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(Video) 3 Compelling Reasons to Start Saving When You're Young

 Sep 28, 2017 2:00 PM

Start saving when you're young

Do you want to be financially better off throughout your life? The secret is not as simple as it sounds: begin saving when you’re young. 

While it may not be easy to do, if you start putting money aside in your twenties (or even as a teen), you’ll develop good personal finance habits, as well as a better understanding of money. 

Teenagers who put a portion of their part-time earnings into a savings account typically learn:

  • the value of money
  • how to live within their means
  • the importance of budgeting
  • to make better money decisions
  • the habit of setting short- and long-term financial goals

3 Persuasive Reasons To Begin Saving When You’re Young

#1 The Power of Compounding 
Compounding interest is a powerful thing. If you’re 25 years old, save $100 each month, and earn average interest of 8%, by the time you’re 65 you’ll have more than $300,000. 

Waiting until you’re 40 to start saving makes the process of building a nest egg more challenging. At age 40, you’ll need savings of $360 each month earning 8% interest to earn the same amount by the time you’re 65.

I often use the Rule of 72 to give my clients a quick snapshot of how often their money is doubling. 

Here’s how it works: to calculate when your money will double, divide 72 by the interest you earn on your investments. For example, if you’re earning 1%, then divide 72 by 1. It will take 72 years for your money to double. If you earn 7% interest, your money will double in just over 10 years.

If you’re already 55, there’s not much time for your money to double. Start saving as soon as you can by saving small amounts—even $100/month makes a big difference.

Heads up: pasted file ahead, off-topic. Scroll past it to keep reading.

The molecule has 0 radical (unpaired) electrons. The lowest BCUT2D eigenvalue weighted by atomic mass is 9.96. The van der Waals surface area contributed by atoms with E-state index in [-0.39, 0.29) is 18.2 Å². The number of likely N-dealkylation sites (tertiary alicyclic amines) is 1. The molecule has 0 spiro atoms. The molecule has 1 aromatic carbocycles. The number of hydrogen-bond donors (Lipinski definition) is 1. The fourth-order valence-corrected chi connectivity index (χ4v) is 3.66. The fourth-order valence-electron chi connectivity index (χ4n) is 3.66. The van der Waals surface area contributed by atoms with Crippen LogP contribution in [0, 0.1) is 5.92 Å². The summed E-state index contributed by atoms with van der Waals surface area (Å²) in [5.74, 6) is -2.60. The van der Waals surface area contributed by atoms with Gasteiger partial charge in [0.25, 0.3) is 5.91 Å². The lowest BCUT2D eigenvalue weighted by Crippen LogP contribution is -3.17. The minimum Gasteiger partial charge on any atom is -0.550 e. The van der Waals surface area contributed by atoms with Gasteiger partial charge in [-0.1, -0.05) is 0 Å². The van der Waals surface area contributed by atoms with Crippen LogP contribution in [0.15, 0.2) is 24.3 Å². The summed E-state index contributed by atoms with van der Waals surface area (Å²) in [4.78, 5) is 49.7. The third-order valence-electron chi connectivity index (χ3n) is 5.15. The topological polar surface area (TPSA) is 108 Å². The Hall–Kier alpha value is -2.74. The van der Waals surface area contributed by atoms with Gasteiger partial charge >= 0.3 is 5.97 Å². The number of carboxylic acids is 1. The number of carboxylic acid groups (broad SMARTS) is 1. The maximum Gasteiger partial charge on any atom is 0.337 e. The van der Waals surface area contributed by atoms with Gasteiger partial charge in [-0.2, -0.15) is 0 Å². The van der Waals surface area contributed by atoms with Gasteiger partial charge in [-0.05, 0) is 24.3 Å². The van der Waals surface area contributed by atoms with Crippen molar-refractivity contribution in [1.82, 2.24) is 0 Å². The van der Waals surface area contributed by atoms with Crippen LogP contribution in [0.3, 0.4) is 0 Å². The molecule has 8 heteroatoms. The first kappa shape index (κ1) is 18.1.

#2 Overcoming Procrastination
People who procrastinate usually have countless reasons to avoid saving. 

Perhaps they’re dining out with friends this weekend. Next month they could be taking a vacation. And the month after that? They’re celebrating an important birthday, gearing up for the holidays, or paying off their credit card bill in January. 

Others procrastinate because they mistakenly believe they’ll have more money in the future—when they get married, have children, or send their kids to university.

Overcoming procrastination is an important part of effectively managing your money. If you can make saving a habit when you’re young, you’ll likely avoid the procrastination trap. 

#3 Learn to Set Goals
Young people typically have both short- and long-term goals: paying off student loans, buying a car, planning a wedding, purchasing a house, sending the kids to university, and eventually enjoying their golden years. 

It becomes much easier to reach these financial goals if you’re in the habit of saving money. Budgeting also helps. It’s a useful tool to show you what you earn versus what you spend—and how to reduce spending if you need to save more money to achieve what you want in life.

How much you allocate to each goal depends on your budget. 

Should you pay down student debt or put more money into an education savings plan? Some people make these decisions for themselves; others benefit from an objective, outside opinion. In fact, don’t wait until you have money before finding a trusted financial advisor—they’re an excellent resource when you’re starting out.

There Are NO Get Rich Quick Schemes
The number one mistake I see young people making about money is taking on a ridiculous amount of risk, such as investing in a junior stock a friend recommends. Higher amounts of risk do not mean higher returns. 

Even at a young age, you need some balance in your portfolio. Markets fluctuate. An unexpected event could occur, requiring you to withdraw money from your savings on a day when markets are down. 

A good rule of thumb is to keep 70% of your savings in international mutual funds and a few individual high quality Canadian stocks, 20% in balanced or fixed income investments (high interest savings deposits or balanced mutual funds), and the remaining 10% in aggressive investments (resources or emerging markets).

You need time and discipline to grow your capital. If you take saving seriously at a young age, you’ll automatically develop good personal finance habits, while educating yourself about money matters.

Managing your money well affects all aspects of your life. Take your personal finances seriously, become informed ... and enjoy the rewards.

If you want to be financially better off throughout your life, get in touch.

 


  

 

 
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